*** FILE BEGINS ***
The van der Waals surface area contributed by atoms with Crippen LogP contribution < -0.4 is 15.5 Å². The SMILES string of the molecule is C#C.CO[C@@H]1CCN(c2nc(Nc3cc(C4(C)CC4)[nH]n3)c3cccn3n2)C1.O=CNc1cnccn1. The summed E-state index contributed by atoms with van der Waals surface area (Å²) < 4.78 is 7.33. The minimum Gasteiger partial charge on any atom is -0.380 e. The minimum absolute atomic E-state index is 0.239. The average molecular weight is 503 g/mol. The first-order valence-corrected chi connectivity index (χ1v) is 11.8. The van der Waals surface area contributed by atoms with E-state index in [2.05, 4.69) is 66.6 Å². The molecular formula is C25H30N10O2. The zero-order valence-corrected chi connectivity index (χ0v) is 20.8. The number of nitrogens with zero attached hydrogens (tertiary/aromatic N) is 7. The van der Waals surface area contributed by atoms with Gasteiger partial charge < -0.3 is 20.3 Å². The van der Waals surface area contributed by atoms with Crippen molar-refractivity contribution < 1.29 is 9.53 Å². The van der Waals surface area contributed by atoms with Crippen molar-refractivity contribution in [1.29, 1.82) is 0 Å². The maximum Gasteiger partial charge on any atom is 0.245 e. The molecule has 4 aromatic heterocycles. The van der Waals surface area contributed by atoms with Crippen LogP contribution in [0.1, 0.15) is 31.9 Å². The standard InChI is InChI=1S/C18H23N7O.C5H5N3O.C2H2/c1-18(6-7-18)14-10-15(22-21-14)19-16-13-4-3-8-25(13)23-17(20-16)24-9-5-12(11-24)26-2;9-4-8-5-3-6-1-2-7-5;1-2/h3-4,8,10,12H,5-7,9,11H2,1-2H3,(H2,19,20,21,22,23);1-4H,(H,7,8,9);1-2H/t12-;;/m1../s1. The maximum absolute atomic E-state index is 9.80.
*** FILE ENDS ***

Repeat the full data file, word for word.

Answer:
The van der Waals surface area contributed by atoms with Crippen LogP contribution < -0.4 is 15.5 Å². The SMILES string of the molecule is C#C.CO[C@@H]1CCN(c2nc(Nc3cc(C4(C)CC4)[nH]n3)c3cccn3n2)C1.O=CNc1cnccn1. The summed E-state index contributed by atoms with van der Waals surface area (Å²) < 4.78 is 7.33. The minimum Gasteiger partial charge on any atom is -0.380 e. The minimum absolute atomic E-state index is 0.239. The average molecular weight is 503 g/mol. The first-order valence-corrected chi connectivity index (χ1v) is 11.8. The van der Waals surface area contributed by atoms with E-state index in [2.05, 4.69) is 66.6 Å². The molecular formula is C25H30N10O2. The zero-order valence-corrected chi connectivity index (χ0v) is 20.8. The number of nitrogens with zero attached hydrogens (tertiary/aromatic N) is 7. The van der Waals surface area contributed by atoms with Gasteiger partial charge < -0.3 is 20.3 Å². The van der Waals surface area contributed by atoms with Crippen molar-refractivity contribution < 1.29 is 9.53 Å². The van der Waals surface area contributed by atoms with Crippen molar-refractivity contribution in [1.29, 1.82) is 0 Å². The maximum Gasteiger partial charge on any atom is 0.245 e. The molecule has 4 aromatic heterocycles. The van der Waals surface area contributed by atoms with Crippen LogP contribution in [0.1, 0.15) is 31.9 Å². The standard InChI is InChI=1S/C18H23N7O.C5H5N3O.C2H2/c1-18(6-7-18)14-10-15(22-21-14)19-16-13-4-3-8-25(13)23-17(20-16)24-9-5-12(11-24)26-2;9-4-8-5-3-6-1-2-7-5;1-2/h3-4,8,10,12H,5-7,9,11H2,1-2H3,(H2,19,20,21,22,23);1-4H,(H,7,8,9);1-2H/t12-;;/m1../s1. The maximum absolute atomic E-state index is 9.80.